weekly theme #38*
week containing the Sunday between June 17-23
The editors of this devotional didn’t start where I expected, Psalm 37. I became a little angry when I read verses 25 and 28. The author of that Psalm, David, says that he has never seen children of the godly begging for bread, and he adds that the Lord loves justice and will keep the godly safe forever. That is not how I see the conditions around the world! Yet I admit that this topic, patience, is most relevant when conditions don’t align with how I think they should be. Patience is hardest when things are the worst.
“Be still in the presence of the Lord, and wait patiently for him to act.” (Psalm 37:7a) For a follower of Jesus, there is a connection between patience and trust in God. Often I think God moves too slow, and I become impatient. “Too slow” means I have a pace I want to go and God isn’t keeping up. It is arrogant, and foolish, for me to be impatient with God rather than trusting him. I heap so many burdens on myself, and others, by my lack of trust in the Lord. I must work when he calls me to work, but I must remain still, even rest, if he says to wait. On the other hand, patience may be shown by persistence even when progress seems slow. Impatience can occur even in the midst of activity.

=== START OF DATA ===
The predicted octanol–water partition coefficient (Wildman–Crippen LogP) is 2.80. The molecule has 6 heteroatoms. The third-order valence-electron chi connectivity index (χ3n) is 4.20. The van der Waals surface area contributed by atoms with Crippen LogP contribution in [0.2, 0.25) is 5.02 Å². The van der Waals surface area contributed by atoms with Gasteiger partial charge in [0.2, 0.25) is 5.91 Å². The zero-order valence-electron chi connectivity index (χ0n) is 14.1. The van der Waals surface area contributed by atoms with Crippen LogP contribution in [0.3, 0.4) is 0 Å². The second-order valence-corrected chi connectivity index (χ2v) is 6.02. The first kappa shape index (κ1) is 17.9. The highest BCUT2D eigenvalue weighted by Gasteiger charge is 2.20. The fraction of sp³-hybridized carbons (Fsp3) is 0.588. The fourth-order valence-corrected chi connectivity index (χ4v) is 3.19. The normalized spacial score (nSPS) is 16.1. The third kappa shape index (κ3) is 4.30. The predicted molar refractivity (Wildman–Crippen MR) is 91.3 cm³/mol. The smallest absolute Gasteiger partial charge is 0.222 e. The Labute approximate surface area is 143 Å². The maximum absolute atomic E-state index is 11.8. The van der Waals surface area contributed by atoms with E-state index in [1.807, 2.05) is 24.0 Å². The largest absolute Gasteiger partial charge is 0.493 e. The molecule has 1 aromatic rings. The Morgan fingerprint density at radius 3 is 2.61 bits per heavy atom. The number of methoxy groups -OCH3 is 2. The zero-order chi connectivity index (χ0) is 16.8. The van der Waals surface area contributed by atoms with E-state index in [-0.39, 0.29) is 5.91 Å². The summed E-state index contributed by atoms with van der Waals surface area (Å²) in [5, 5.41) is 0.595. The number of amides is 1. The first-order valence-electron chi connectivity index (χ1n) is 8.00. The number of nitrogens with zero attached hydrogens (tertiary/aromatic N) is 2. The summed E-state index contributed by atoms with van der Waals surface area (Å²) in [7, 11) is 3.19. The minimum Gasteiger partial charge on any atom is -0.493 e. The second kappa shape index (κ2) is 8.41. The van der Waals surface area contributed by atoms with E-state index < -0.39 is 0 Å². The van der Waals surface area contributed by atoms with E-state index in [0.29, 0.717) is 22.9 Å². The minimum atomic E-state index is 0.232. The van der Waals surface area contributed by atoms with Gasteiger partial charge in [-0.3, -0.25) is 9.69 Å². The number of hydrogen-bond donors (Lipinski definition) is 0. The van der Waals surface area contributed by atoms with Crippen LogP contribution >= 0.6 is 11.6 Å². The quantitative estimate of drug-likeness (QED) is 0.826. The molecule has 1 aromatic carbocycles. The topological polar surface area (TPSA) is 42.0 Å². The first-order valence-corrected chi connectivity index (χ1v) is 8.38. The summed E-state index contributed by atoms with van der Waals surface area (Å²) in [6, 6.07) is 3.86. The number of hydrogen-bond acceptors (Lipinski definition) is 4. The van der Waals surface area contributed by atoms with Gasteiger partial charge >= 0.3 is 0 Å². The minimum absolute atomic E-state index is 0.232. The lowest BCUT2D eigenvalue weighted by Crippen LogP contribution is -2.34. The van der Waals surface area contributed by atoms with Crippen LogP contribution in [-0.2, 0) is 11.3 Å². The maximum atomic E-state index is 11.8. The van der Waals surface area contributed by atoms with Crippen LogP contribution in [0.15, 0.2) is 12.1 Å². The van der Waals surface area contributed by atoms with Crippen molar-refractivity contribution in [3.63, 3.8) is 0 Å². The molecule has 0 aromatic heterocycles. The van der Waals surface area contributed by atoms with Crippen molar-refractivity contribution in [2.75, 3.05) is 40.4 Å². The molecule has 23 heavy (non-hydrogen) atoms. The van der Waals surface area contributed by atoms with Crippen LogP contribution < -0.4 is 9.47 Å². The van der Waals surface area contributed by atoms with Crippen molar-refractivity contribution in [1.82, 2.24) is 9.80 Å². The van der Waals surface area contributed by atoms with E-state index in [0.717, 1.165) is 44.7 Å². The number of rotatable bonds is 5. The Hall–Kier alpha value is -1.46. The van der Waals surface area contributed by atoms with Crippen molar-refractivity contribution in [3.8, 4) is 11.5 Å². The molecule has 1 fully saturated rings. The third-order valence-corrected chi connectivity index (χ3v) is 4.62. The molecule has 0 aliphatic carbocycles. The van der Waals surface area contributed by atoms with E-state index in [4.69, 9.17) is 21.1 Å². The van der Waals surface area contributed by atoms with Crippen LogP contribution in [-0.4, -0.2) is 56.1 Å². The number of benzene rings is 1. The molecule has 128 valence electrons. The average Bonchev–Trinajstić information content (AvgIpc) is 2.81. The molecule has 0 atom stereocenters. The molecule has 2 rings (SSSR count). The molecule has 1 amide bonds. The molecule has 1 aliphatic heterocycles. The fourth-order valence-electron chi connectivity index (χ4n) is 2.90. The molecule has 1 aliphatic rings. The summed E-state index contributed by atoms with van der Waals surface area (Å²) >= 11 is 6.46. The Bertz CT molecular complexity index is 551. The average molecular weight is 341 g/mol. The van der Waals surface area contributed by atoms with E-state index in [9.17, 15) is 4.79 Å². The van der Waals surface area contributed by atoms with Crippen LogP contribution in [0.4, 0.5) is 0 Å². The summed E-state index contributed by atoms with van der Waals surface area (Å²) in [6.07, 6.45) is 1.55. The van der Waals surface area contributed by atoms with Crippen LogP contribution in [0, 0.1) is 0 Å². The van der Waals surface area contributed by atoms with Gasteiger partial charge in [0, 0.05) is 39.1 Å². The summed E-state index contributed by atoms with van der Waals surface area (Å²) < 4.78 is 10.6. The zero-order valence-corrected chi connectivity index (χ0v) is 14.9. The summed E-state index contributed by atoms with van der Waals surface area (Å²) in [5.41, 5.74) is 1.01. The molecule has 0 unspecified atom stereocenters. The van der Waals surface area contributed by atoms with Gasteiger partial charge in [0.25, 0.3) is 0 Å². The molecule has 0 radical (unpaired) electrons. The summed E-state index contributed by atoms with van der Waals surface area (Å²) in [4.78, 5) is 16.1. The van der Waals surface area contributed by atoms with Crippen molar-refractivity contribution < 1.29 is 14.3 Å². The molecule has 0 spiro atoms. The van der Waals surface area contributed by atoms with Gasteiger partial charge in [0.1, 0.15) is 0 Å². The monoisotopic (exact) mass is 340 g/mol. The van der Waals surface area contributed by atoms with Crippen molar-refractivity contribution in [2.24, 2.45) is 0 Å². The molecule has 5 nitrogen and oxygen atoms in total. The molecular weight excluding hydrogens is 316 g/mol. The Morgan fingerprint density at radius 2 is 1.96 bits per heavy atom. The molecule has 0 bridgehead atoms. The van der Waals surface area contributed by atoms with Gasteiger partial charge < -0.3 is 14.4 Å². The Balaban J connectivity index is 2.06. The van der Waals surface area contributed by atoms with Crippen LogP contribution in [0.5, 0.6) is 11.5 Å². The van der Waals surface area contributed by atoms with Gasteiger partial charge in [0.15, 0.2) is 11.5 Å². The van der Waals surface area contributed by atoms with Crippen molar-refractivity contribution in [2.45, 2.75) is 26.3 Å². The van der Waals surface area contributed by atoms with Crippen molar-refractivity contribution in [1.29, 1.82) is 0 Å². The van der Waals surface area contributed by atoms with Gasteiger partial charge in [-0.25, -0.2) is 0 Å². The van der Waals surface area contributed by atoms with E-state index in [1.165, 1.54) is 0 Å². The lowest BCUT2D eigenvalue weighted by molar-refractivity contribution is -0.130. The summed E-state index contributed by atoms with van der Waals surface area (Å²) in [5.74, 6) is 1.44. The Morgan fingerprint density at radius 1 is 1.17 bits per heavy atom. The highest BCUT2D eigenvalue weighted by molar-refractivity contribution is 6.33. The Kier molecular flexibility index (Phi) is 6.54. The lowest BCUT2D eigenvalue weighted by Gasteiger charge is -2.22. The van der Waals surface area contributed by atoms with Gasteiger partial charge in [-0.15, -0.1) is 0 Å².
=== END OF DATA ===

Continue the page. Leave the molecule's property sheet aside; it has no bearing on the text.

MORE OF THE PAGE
Patience doesn’t seem to be a stand-alone quality. Both Paul and Peter name it among other qualities such as mercy, kindness, self-control, and moral excellence to name a few. I can improve my patience by strengthening surrounding qualities. In fact, maybe patience is simply a fruit of a holy, obedient life. Patience is a fruit of the Holy Spirit, thus poor fruit of any type shows a poor connection to the Vine. I think that connection should be my focus, the fruit is a natural result of the connection.
Some of my impatience is over silly things: a slow line at the grocery, slow traffic, people who don’t do exactly what I think they should, etc. In the long-term view, is it really worth getting upset? And the long-term view of God is longer than my lifetime. My view of mission or purpose is usually limited to my days on earth, but God sees mission or purpose over a period of generations – even centuries. Nothing I do is a stand-alone success, but it is merely a thread in a tapestry of events. It is important only as a part of the whole, but in that respect, it is still important. Without all those individual threads, there is no tapestry. Patience is being content to be a thread without seeing the final tapestry.
I want to speak these words the next time I become impatient, “Lord, I’m responding with impatience to [event, person, situation, etc]. I give it into your hands. Your will be done, not mine.”
*A Guide To Prayer by Job and Shawchuck provided the scripture references and readings that inspired these reflections. I found this devotional to be the most heart changing of any I’ve used. It truly lives up to its title.